Incredible facts about dogs: Man's best (and most empathetic?) friend

Incredible facts about dogs: Man's best (and most empathetic?) friend

Research shows our canine friends are psychologically more like humans than primates.

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Dogs are very empathetic animals.

Dogs have long been man’s best friend, living as our domesticated companions for as long as 32,000 years. And every one of us thinks that our dog is uniquely special and smart. But how much do we actually know about our furry buddies and what’s going on inside their heads?

According to Dr. Brian Hare, professor of cognitive neuroscience at Duke University, dogs are very distinctly different from us genetically, but psychologically, they are more like us than some of our more closely related, more genetically related primate relatives. Here are five interesting facts: 

Dogs empathise with us

When you look at your dog and yawn, chances are your dog might yawn, too, because dogs can “catch” your yawn, according to a 2008 study published in Biology Letters. This is called “emotional contagion,” and it’s a basic form of empathy.

Previous research has shown that primates could “catch” yawning, but this was the first study to show that human yawns are possibly contagious to domestic dogs as well.
Dogs are believed to empathise with us in other ways as well. Research suggests that they are sensitive to their guardians’ emotions and that their behavior is influenced by the expression of these emotions. A study from the University of Helsinki found that dogs can sense when their owners are angry and have even evolved to respond accordingly. Another study found that dogs respond in a similar way, physiologically and behaviorally, to humans when they hear a human baby crying – another example of emotional contagion.

Dogs understand subtle gestures and social cues.

When it comes to understanding gestures, dogs and young children start around the same level: If someone points to an object, both will be able to interpret the hand movement and find the object. Dogs are able to divine the meaning behind the gestures, and this is something that even chimps failed to do. Dogs also appear to be able to read subtler gestures such as social cues like using the direction of human gaze to find hidden food and objects – a task that apes also struggle with.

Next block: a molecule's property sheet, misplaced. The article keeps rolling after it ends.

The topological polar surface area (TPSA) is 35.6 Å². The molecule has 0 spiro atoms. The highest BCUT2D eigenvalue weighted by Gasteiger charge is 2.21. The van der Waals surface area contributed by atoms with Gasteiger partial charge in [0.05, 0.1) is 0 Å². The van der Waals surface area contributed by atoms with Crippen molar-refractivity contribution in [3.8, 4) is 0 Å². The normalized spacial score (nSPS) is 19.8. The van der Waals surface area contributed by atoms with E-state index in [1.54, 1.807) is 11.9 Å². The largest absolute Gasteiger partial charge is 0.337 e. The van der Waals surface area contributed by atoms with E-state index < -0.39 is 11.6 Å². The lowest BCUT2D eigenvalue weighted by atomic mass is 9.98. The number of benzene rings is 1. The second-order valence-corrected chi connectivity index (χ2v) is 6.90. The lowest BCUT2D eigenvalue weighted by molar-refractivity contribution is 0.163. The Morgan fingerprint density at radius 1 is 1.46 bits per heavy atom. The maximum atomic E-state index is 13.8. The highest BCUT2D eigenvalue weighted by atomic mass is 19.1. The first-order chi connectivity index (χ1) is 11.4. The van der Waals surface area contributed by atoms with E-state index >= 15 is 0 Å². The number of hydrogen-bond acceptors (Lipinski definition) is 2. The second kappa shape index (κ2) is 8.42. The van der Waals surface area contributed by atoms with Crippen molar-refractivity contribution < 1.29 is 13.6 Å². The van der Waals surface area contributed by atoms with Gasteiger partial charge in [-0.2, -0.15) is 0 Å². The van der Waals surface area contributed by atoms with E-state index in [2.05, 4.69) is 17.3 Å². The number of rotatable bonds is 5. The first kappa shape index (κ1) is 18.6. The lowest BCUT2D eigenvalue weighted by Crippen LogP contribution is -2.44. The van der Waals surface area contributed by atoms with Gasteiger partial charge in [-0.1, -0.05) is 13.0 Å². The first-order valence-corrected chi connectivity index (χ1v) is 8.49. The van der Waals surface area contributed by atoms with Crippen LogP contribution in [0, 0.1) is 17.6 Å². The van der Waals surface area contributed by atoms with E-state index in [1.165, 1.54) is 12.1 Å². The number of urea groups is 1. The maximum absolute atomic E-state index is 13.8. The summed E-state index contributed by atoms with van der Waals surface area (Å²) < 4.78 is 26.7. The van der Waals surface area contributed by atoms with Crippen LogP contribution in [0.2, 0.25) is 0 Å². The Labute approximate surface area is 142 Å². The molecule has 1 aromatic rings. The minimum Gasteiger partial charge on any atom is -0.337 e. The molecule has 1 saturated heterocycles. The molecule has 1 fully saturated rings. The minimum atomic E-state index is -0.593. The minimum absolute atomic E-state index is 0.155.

Dog brains respond to emotional sounds and voices.

A 2014 study in the journal Current Biology took MRI scans of dogs’ brains while they listened to a variety of different dog and human sounds.
The images showed that dog brains have voice areas in the brain, and that they process voices in the same way that human brains do, with a similar part of the brain lighting up at the sound of human voices.

They also found that dog brains responded when they heard emotional sounds, such as crying or laughter. These findings might help explain why vocal communication is so successful between humans and dogs.

Some dogs learn language skills the same way as children do.

Dogs, like dolphins, apes, and parrots, can learn a series of vocal commands – or words. One dog, a border collie named Rico, knew more than 200 words, mostly the names of toys.

What made Rico so special, though, wasn’t the dog’s ability to know so many words, said Hare – it was how he had learned them. Rico was using a process called “fast-mapping,” or inference, which is the same way children learn language skills.
Growing up, children learn words very quickly because if they hear a new word, they can infer its meaning by putting it together with a new object. Rico did the same thing: When scientists asked him to fetch a toy he didn’t know the name of, he looked at all the toys in the room, and all of them – except one – were familiar to him. Therefore, the new word must correspond to the new toy, so that is the one he picked.

Some dogs, like guide dogs, have the ability to generalise.

Today, more dogs have jobs helping humans than ever before, and one of those jobs – being a guide dog – relies on a dog being able to do one important thing: generalise. In other words, guide dogs have to be able to take what they learn in one specific situation and apply it to all similar situations. This is why they are picked and the focus of their training.

For example, guide dogs know how to apply their training about when and how to cross a street to every street they will ever cross – even if it is a crosswalk they have never been to.

While not all dogs are the same (and not all have all these abilities), it is still clear that we are getting smarter about how smart our canine friends really are.

This story originally appeared on Business Insider as “9 special abilities that show how smart dogs really are”


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4 Comments

Kristine Culver

08:25am

Dogs have also been found to have evolved an incredible ability to produce those "puppy dog eyes" in order to appeal to or please humans. Their wild counterparts are not capable of this; the researchers believe it was due to survival, as dogs who became companions to humans and bonded with them were cared for as pets. Those puppy dog eyes evolved from the bond that humans and dogs have had for thousands of years; how cool is that? Thanks for sharing!
-Kristine
Http://understandingpetfancyrats.com

Kristine Culver

08:26am

Dogs have also been found to have evolved an incredible ability to produce those "puppy dog eyes" in order to appeal to or please humans. Their wild counterparts are not capable of this; the researchers believe it was due to survival, as dogs who became companions to humans and bonded with them were cared for as pets. Those puppy dog eyes evolved from the bond that humans and dogs have had for thousands of years; how cool is that? Thanks for sharing!
-Kristine
http://understandingpetfancyrats.com

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01:18am